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Music as muse : excerpt of Earworm, a novel, plus an accompanying exegesis : "Will Bunny stay dead? : The unreconstructed male in Grinderman and The Death of Bunny Munro"

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Varney, CM (2015) Music as muse : excerpt of Earworm, a novel, plus an accompanying exegesis : "Will Bunny stay dead? : The unreconstructed male in Grinderman and The Death of Bunny Munro". Research Master thesis, University of Tasmania.

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Abstract

This thesis consists of an excerpt of a novel, Earworm, plus an accompanying
exegesis, “Will Bunny Stay Dead?: the Unreconstructed Male in Grinderman and
The Death of Bunny Munro.”
Earworm is a novel narrated by a pop tune. The fictional love song, “Empty
Fairground,” echoes within the consciousnesses of several characters, either
skulking in the back of the mind or pushing to the forefront of thought. It connects
readily with the memories and fantasies of its “hosts.” The more meaning each
person associates with the song, the greater the hold it has within their mind. The
novel explores the way that pop culture affects us, fusing inextricably with our
reminiscences and giving voice to attitudes and identity. It plays with the
relationships between language and music, with the prose often reading like lyrics.
Musical terms and imagery abound.
Earworm Synopsis:
The novel divides into five “tracks.” The first two introduce Nicole, a twenty-two
year old student in Hobart who believes she was conceived while the hit “Empty
Fairground” was playing. When Nicole discovers her recently deceased father was
not her biological parent she undergoes a crisis of identity and begins to hate the
tune that she had previously adored. Track Three concerns Spencer, an academic
living in Adelaide and Nicole’s unwitting biological father. Lingering in a
passionless marriage strained by the grief of a stillborn daughter, Spencer uses the
song to revive memories of the affair he had with Nicole’s mother in a distant
Tasmanian summer. Spencer is drawn to Marla, one of his students. Track Four
draws the two main characters closer as Nicole spies on Spencer in Adelaide while
trying to brace herself for an encounter. She hopes that Spencer will provide clues to
her own identity. Spencer, meanwhile, is tempted by infidelity. Nicole plans to
overdose at a reunion concert by JayJay, the band that wrote and recorded “Empty
Fairground.” She will die to the same tune that accompanied her conception. At the
same concert, Spencer prepares to end his marriage via a phone call. The narrator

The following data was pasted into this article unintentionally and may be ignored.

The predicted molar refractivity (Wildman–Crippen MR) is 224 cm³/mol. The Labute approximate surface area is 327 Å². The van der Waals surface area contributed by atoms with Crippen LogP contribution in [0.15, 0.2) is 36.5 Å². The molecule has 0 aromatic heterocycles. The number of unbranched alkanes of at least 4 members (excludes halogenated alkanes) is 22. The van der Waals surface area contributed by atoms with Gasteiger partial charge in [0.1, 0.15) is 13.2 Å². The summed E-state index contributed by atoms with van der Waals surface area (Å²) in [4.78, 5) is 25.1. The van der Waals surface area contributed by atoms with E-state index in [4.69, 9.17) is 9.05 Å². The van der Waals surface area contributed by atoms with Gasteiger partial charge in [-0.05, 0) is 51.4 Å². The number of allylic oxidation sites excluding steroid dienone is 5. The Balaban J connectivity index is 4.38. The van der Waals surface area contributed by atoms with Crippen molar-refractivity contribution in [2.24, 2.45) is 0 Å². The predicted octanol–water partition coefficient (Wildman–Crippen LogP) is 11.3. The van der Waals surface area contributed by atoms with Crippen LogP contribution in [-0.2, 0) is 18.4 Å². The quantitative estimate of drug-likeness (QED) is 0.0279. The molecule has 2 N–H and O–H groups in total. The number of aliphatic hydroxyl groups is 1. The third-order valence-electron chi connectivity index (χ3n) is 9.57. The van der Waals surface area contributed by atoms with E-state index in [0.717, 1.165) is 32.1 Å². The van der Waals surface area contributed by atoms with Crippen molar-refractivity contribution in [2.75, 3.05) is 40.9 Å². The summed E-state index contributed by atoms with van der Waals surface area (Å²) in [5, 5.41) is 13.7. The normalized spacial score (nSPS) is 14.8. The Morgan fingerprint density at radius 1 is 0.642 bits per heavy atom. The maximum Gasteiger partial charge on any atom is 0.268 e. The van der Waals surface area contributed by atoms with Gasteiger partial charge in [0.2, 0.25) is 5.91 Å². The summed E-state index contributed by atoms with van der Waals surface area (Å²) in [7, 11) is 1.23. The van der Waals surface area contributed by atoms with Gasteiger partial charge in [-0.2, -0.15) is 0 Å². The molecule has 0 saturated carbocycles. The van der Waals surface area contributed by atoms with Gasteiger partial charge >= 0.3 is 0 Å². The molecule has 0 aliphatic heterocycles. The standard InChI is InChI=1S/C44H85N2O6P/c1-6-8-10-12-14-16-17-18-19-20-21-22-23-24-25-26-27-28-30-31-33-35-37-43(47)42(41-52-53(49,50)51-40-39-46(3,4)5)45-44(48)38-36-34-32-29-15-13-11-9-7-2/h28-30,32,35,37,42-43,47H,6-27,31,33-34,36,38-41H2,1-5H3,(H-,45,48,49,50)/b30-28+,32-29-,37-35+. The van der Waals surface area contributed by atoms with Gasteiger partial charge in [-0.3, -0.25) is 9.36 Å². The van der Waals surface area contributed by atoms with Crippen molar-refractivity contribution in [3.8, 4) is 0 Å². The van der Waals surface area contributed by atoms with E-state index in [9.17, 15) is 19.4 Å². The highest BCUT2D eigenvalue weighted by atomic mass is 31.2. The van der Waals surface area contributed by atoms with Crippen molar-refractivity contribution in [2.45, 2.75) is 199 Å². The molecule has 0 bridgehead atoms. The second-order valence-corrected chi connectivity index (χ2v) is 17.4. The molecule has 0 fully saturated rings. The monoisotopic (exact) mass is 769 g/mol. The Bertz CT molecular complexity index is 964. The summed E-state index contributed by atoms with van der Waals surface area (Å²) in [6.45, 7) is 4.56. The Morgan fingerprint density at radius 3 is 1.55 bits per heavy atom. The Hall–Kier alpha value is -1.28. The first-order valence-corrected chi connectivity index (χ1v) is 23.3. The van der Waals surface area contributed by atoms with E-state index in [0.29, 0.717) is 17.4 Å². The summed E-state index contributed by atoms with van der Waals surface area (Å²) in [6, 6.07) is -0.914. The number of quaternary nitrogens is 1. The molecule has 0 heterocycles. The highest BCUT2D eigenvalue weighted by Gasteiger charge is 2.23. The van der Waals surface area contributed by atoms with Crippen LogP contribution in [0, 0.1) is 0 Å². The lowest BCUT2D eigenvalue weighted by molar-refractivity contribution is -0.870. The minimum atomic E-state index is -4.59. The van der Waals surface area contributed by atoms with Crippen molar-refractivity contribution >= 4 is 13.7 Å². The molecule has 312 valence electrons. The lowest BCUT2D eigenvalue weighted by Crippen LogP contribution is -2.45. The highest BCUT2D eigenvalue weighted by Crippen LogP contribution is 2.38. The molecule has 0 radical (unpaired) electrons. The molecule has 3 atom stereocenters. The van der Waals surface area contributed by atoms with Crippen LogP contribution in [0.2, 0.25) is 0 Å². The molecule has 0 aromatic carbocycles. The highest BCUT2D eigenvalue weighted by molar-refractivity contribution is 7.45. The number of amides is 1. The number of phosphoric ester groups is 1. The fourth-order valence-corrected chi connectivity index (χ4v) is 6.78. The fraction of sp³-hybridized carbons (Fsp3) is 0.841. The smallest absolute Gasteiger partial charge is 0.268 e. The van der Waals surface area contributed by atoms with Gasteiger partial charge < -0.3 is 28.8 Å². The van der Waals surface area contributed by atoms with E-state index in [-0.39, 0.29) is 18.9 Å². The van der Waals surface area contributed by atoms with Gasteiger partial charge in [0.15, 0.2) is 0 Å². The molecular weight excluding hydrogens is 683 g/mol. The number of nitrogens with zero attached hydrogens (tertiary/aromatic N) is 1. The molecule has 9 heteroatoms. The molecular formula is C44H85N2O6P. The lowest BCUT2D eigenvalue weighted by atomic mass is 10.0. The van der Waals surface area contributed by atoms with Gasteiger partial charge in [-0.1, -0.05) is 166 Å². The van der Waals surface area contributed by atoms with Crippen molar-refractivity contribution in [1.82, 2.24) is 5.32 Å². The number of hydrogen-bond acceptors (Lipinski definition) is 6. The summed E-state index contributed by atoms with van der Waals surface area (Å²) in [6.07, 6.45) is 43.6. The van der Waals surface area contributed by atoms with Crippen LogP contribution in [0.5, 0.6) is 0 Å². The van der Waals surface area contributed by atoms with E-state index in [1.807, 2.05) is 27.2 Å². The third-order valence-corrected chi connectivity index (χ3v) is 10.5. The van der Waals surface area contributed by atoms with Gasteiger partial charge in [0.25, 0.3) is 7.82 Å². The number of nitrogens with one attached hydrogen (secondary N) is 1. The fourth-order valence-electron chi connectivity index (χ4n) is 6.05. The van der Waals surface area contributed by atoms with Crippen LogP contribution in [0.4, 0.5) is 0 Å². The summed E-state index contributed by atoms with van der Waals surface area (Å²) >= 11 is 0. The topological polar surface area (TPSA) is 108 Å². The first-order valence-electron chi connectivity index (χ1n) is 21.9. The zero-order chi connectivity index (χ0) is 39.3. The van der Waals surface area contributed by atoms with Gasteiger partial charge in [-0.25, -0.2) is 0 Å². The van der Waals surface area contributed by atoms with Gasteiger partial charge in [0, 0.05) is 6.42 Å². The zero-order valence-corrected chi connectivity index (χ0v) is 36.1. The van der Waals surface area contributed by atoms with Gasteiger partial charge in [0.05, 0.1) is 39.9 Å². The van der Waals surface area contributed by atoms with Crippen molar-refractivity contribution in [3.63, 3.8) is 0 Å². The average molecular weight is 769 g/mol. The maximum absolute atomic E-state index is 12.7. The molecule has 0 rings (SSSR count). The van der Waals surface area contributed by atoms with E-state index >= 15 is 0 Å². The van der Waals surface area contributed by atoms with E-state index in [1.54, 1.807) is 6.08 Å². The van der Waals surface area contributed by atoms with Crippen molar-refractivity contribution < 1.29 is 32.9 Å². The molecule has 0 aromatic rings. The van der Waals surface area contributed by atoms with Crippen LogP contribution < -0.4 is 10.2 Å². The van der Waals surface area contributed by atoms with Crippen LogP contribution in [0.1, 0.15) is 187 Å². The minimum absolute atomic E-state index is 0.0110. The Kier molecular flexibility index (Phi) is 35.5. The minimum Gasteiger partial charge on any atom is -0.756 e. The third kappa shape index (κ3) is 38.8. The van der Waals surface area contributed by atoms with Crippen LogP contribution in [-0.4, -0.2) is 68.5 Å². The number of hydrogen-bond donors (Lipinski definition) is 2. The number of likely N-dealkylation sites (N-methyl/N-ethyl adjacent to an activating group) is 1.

yearns to protect Nicole and prevent Spencer’s folly, yet cannot inject direct
thoughts into its hosts. Can the song that exists in their heads juggle fantasies and recollections effectively enough to save a marriage – and a life? The final “hidden” track presents an epilogue.
The excerpt of Earworm presented for assessment comes from the beginning
of Track Three. It introduces Spencer and his wife, Vivienne. Spencer rediscovers
“Empty Fairground” and indulges in memories of his youthful fling. He is attracted
to Marla, who is trying to conclude a relationship with the unstable Griff. It presents
a new side of our storyteller as the narrator is intoxicated by the speed metal cover of
itself that roars in Marla’s mind.
Please note: in order to maintain consistency with citations within the
exegesis, the page numbering of the Earworm excerpt retains the pagination of the
novel manuscript.
Exegesis: “Will Bunny Stay Dead?: the Unreconstructed Male in Grinderman and
The Death of Bunny Munro”
In developing the voice of the narrator of Earworm I have attempted to steep the
prose in musical allusion. It was therefore instructive to explore connections
between literature and music in the accompanying exegesis. I elected to examine
two side projects in the artistic trajectory of Nick Cave: the novel The Death of
Bunny Munro (2009) and the eponymous debut album by Cave’s offshoot band
Grinderman. Cave is primarily a songwriter and musician but has also written
novels, short stories, plays and screenplays. He is an intriguing candidate for a study
of the ways in which literature and music interrelate. Moreover, Cave considers
himself a narrative songwriter (Buck). The two projects chosen share themes,
language and a sense of humour that is broader than Cave’s usual mordant wit. Both
projects feature manifestations of the “unreconstructed male” and a study of Cave’s
attitude to this stereotype provides insight into the ways in which song and story
interact.
The exegesis also demonstrates how The Death of Bunny Munro was
informed by Cave’s longstanding work with his main band, Nick Cave and the Bad
Seeds. This in turn shines a light on the musical influences that construct the
narrator’s diction and syntax in Earworm. Cave, perhaps to the surprise of many
who consider him bleak and menacing, considers himself to be first and foremost a
creator of love songs (Cave "Secret" 1). This dovetails neatly with my narrator who
is proud to be a love song, and who allows ready identification with the genre to colour its interpretations of the machinations, emotions and complexities of the
humans whose minds it inhabits.

Item Type: Thesis (Research Master)
Keywords: Fiction, Music, Earworm, Unreconstructed males, Nick Cave
Copyright Holders: The Author
Copyright Information:

Copyright 2015 the author

Date Deposited: 25 Aug 2016 02:53
Last Modified: 25 Aug 2016 03:02
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